Kubernetes Best Practices

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Kubernetes continues to lead containerization environments, which are redefining architectures for container-based application development rapidly. According to Forrester’s 2020 Container Utilization Survey, over 65 percent of evaluated businesses use or plan to use container orchestration technologies as part of their IT business transformation. It is almost certain that Kubernetes’ popularity will continue to grow.

Though Kubernetes provides a long-term container solution to boost productivity, usage examples show that relying entirely on Kubernetes services for container-based applications isn’t always the ideal option. In order to make Kubernetes a reliable platform development robust applications and meet regular demands, it is vital to implement best practices and use a customized model.

15+ Kubernetes Best Practices 2021

1. Using the Newest Version

Kubernetes provides new features, bug patches, and platform upgrades with its periodic version updates. You should always utilize the most recent Kubernetes version on clusters as a rule of thumb. This guarantees that your version contains the following features:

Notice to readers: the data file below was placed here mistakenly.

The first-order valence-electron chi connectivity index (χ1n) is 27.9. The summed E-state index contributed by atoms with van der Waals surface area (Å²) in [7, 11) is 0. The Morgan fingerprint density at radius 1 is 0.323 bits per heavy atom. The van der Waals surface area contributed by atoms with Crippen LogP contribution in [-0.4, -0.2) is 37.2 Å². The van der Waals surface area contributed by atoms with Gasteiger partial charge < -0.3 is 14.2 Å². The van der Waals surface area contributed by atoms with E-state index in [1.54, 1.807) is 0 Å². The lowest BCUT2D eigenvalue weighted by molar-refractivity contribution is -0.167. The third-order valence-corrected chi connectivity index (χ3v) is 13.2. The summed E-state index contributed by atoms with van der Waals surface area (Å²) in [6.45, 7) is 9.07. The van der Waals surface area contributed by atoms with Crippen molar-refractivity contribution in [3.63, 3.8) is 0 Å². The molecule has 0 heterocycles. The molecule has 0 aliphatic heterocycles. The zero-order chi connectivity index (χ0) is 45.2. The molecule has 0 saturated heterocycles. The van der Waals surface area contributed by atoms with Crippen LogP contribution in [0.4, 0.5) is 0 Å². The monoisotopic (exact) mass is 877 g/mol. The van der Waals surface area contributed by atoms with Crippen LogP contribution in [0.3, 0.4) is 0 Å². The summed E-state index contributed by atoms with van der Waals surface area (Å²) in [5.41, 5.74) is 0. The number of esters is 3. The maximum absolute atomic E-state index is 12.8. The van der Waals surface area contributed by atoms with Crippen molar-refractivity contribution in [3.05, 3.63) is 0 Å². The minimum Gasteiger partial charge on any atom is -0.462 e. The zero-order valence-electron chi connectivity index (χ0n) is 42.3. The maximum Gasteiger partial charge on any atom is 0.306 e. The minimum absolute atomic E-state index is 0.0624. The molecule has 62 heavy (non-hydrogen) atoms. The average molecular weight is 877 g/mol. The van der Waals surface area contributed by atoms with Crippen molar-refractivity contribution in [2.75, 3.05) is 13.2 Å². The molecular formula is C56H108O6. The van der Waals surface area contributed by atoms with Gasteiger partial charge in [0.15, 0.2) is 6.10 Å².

• Support for older, outdated versions is included in all the new features, so you don’t have to worry about missing anything.
  • Updated security updates that delay the onset of possible attack vectors and also address identified vulnerabilities.

2. Making the Use of RBAC

Kubernetes Role-Based Access Control or RBAC in Kubernetes can assist you in defining the users who are allowed to access the Kubernetes API along with knowing their permissions. On v1.6 and above, RBAC is generally enabled by default. Whenever RBAC gets deployed in Kubernetes, you must also disable the old Attribute-Based Access Control (ABAC) since Kubernetes mixes authorization controllers.